How to improve your score: Hello trial sponsors! Want to improve your score? Simply post summary results on ClinicalTrials.gov, or ask your journal to add the trial’s NCT ID to the PubMed entry for published results. You should see the data update shortly.

View the full webpage here

Publication Bias and Nonreporting Found in Majority of Systematic Reviews and Meta-analyses in Anesthesiology Journals

Hedin, R. et al. (2016) Anesthesia & Analgesia. 123(4) pp.1018–1025

Background: Systematic reviews and meta-analyses are used by clinicians to derive treatment guidelines and make resource allocation decisions in anesthesiology. One cause for concern with such reviews is the possibility that results from unpublished trials are not represented in the review findings or data synthesis. This problem, known as publication bias, results when studies reporting statistically nonsignificant findings are left unpublished and, therefore, not included in meta-analyses when estimating a pooled treatment effect. In turn, publication bias may lead to skewed results with overestimated effect sizes. The primary objective of this study is to determine the extent to which evaluations for publication bias are conducted by systematic reviewers in highly ranked anesthesiology journals and which practices reviewers use to mitigate publication bias. The secondary objective of this study is to conduct publication bias analyses on the meta-analyses that did not perform these assessments and examine the adjusted pooled effect estimates after accounting for publication bias.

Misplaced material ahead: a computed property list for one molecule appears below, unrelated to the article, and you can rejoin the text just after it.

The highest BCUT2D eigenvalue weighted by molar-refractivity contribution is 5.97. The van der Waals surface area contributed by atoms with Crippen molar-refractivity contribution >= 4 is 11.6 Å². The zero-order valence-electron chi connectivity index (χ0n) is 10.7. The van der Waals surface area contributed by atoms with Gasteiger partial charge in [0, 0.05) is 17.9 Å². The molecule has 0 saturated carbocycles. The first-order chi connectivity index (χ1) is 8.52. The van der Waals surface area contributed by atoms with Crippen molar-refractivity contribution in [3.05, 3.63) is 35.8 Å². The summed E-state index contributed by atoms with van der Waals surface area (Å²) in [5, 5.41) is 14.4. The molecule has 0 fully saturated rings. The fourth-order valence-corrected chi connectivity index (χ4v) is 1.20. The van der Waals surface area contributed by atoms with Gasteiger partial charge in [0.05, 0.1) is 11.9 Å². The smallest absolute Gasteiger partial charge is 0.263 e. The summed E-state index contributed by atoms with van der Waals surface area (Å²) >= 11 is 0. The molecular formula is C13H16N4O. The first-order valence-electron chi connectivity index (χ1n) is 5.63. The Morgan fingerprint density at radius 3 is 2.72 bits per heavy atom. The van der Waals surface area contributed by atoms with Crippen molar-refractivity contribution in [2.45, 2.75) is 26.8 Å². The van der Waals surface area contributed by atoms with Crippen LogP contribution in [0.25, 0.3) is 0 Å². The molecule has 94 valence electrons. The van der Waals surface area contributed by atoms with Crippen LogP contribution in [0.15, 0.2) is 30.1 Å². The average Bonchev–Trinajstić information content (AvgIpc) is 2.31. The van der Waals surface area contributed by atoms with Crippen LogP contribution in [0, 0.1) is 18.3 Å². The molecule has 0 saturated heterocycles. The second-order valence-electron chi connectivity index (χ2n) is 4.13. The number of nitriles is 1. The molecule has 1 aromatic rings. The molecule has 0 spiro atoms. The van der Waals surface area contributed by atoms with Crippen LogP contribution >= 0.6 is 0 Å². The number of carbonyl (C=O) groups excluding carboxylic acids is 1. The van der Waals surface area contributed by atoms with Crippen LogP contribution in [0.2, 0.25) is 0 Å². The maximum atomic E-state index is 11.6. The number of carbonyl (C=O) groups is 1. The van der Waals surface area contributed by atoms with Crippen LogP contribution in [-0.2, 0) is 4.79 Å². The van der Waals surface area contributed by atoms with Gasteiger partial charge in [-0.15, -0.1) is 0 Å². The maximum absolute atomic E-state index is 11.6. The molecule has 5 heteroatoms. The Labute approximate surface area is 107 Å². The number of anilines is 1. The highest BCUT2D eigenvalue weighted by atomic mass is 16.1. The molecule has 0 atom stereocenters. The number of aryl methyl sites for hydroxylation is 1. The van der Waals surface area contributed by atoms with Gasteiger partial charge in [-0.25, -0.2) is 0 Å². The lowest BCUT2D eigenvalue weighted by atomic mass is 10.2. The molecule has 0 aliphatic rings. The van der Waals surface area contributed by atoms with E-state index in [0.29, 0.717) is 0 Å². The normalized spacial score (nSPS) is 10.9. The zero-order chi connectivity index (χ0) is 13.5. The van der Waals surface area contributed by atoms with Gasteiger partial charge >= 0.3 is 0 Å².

Methods: This study considered meta-analyses and systematic reviews from 5 peer-reviewed anesthesia journals from 2007 through 2015. A PubMed search was conducted, and full-text systematic reviews that fit inclusion criteria were downloaded and coded independently by 2 authors. Coding was then validated, and disagreements were settled by consensus. In total, 207 systematic reviews were included for analysis. In addition, publication bias evaluation was performed for 25 systematic reviews that did not do so originally. We used Egger regression, Duval and Tweedie trim and fill, and funnel plots for these analyses.

Results: Fifty-five percent (n = 114) of the reviews discussed publication bias, and 43% (n = 89) of the reviews evaluated publication bias. Funnel plots and Egger regression were the most common methods for evaluating publication bias. Publication bias was reported in 34 reviews (16%). Thirty-six of the 45 (80.0%) publication bias analyses indicated the presence of publication bias by trim and fill analysis, whereas Egger regression indicated publication bias in 23 of 45 (51.1%) analyses. The mean absolute percent difference between adjusted and observed point estimates was 15.5%, the median was 6.2%, and the range was 0% to 85.5%.

Conclusions: Many of these reviews reported following published guidelines such as PRISMA or MOOSE, yet only half appropriately addressed publication bias in their reviews. Compared with previous research, our study found fewer reviews assessing publication bias and greater likelihood of publication bias among reviews not performing these evaluations.

Read the abstract here